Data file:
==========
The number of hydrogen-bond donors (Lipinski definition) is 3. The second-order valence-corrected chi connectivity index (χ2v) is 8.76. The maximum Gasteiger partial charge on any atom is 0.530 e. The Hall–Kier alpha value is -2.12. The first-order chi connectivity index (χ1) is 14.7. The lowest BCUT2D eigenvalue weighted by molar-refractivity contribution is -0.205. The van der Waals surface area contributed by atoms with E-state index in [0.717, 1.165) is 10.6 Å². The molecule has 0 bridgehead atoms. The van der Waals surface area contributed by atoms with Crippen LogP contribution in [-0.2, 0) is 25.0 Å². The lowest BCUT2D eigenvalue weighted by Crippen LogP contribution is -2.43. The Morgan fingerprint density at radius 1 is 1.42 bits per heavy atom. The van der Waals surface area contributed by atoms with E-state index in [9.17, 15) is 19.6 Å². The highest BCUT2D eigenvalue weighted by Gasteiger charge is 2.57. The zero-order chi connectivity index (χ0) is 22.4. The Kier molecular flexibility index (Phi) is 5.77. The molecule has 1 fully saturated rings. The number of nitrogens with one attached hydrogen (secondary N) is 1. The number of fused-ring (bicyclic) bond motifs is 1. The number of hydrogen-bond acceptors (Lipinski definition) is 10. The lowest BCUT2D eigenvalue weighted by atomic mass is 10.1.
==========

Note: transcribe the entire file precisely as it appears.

The number of hydrogen-bond donors (Lipinski definition) is 3. The second-order valence-corrected chi connectivity index (χ2v) is 8.76. The maximum Gasteiger partial charge on any atom is 0.530 e. The Hall–Kier alpha value is -2.12. The first-order chi connectivity index (χ1) is 14.7. The lowest BCUT2D eigenvalue weighted by molar-refractivity contribution is -0.205. The van der Waals surface area contributed by atoms with E-state index in [0.717, 1.165) is 10.6 Å². The molecule has 0 bridgehead atoms. The van der Waals surface area contributed by atoms with Crippen LogP contribution in [-0.2, 0) is 25.0 Å². The lowest BCUT2D eigenvalue weighted by Crippen LogP contribution is -2.43. The Morgan fingerprint density at radius 1 is 1.42 bits per heavy atom. The van der Waals surface area contributed by atoms with E-state index in [9.17, 15) is 19.6 Å². The highest BCUT2D eigenvalue weighted by Gasteiger charge is 2.57. The zero-order chi connectivity index (χ0) is 22.4. The Kier molecular flexibility index (Phi) is 5.77. The molecule has 1 fully saturated rings. The number of nitrogens with one attached hydrogen (secondary N) is 1. The number of fused-ring (bicyclic) bond motifs is 1. The number of hydrogen-bond acceptors (Lipinski definition) is 10. The lowest BCUT2D eigenvalue weighted by atomic mass is 10.1.